It is often the case that the injured person, following an accident, requires some assistance, treatment and rehabilitation in order to aid their recovery.

Should this be the case then ASD, in accordance with the Rehabilitation Code as set out within the Civil Procedure Rules, will jointly instruct with the Insurers an appropriate rehabilitation provider. In the alternative ASD will simply instruct the Rehabilitation provider directly.

Depending on the severity of the injuries rehabilitation can take the form of either direct and early treatment, say, physiotherapy, or can include an “immediate needs assessment” followed by appropriate case management and ultimately occupational therapy, as provided by a qualified rehabilitation provider.

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ASD have a number of such providers who offer the following services:


The majority of rehabilitation providers will carry out an initial triage, which is typically undertaken by telephone by one of their carefully selected and appropriately qualified healthcare professionals. They will discuss the injury sustained, the injured persons current situation and answer any question. Subject to this triage and the severity of the injury appropriate treatment will be organised, whether that be by physiotherapists, osteopaths, chiropractors, psychotherapists or case managers. The rehabilitation providers have access to a number of centres in this region to ensure that the appropriate treatment provider can be located close to the injured person’s home.


Once an appropriate treatment provider has been identified we at ASD will ensure that funding is put in place to enable the treatment to be provided as soon as practical. The treatment provider will carry out an initial assessment and discuss with the injured person the ideal number and frequency of treatment sessions. Such treatment is usually successful in alleviating the acute pain suffered during the first few weeks/months post-accident.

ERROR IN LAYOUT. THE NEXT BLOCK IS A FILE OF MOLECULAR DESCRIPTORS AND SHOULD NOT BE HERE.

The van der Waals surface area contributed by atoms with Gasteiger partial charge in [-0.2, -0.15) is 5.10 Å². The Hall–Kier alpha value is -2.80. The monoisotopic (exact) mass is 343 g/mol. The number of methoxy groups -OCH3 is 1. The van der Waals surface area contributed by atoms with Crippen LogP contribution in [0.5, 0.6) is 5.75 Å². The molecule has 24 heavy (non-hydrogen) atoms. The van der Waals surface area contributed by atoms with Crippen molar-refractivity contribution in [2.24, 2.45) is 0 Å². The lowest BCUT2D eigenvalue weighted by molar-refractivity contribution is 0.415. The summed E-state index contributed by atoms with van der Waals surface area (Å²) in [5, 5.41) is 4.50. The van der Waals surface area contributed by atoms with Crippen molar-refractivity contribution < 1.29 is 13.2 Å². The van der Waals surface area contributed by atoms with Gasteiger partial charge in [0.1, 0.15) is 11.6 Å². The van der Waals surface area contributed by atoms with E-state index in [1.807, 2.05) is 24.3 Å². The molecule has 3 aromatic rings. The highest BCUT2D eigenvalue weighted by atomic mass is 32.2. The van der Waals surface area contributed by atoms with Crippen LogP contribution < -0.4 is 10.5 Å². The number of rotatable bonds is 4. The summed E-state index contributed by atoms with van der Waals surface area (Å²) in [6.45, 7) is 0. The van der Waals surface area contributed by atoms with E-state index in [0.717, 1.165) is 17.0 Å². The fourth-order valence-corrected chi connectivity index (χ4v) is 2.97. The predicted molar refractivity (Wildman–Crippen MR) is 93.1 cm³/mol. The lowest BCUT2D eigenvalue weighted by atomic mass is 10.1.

If the injuries are complex, numerous and/or severe then, post triage, the rehabilitation provider will typically instruct one of their health practitioners, which is usually a qualified registered nurse, to attend the injured person at their home in order to carry out a full “immediate needs assessment”.

Immediate Needs Assessment

For rehabilitation to be effective the earlier the intervention and support the better. During an immediate needs assessment the treatment provider will assess the injured person’s disabilities, both physical and psychological and prepare a report setting out such injuries and what treatment and aids are appropriate.

The immediate needs assessment report will typically outline the injured persons post injury levels of function, to include strengths and weaknesses, how best treatment can be provided and any aids or adaptations which may be required to assist the injured person around their home. The report will typically give a breakdown of costs associated with the aids and adaptations required around the home, together with the cost of the treatment.

Once in receipt of the Immediate Needs Assessment Report ASD will seek to agree funding from the Defendant Insurer so that such aids, adaptations and treatment can be put in place.

Case Management

It may be a suggestion within the immediate needs assessment report that on-going case management should be provided by the rehabilitation provider, such case management is usually appropriate for complex injuries and catastrophic cases which require specialist knowledge and expertise.

Case Management typically entails the Case Manager establishing care and support services for the injured person, whether that be for a few hours a day or for full 24 hour care. In addition the case manager will seek to liaise with the injured person’s NHS treating medics and GP or will source and seek funding for appropriate treatment to be carried out on a private basis, or a combination of the two. The injuries sustained may require a multidisciplinary approach to rehabilitation, which may involve a number of different treatment providers which the case manager can co-ordinate.

In addition case managers will often assist and liaise with other treatment providers, to include Occupational Therapists. An occupational therapist would assist the injured person in either returning to work, by informing and updating the injured person’s employer or, if alternative employment is required due to the extent and severity of the injuries then the occupational therapist and case manager will assist in sourcing alternate employment or identifying other jobs that the injured person would be able to undertake.

Ultimately the aim of rehabilitation, whether it is provided in the form of a course of physiotherapy or much more detailed and comprehensive support by a case manager, is to assist the injured person in recovering from their injuries as quickly as possible and returning to their pre accident condition and life, or, where that is not possible due to the injuries sustained, ensuring that recovery to the best possible level is achieved, to enable the injured person to regain the best possible quality of life.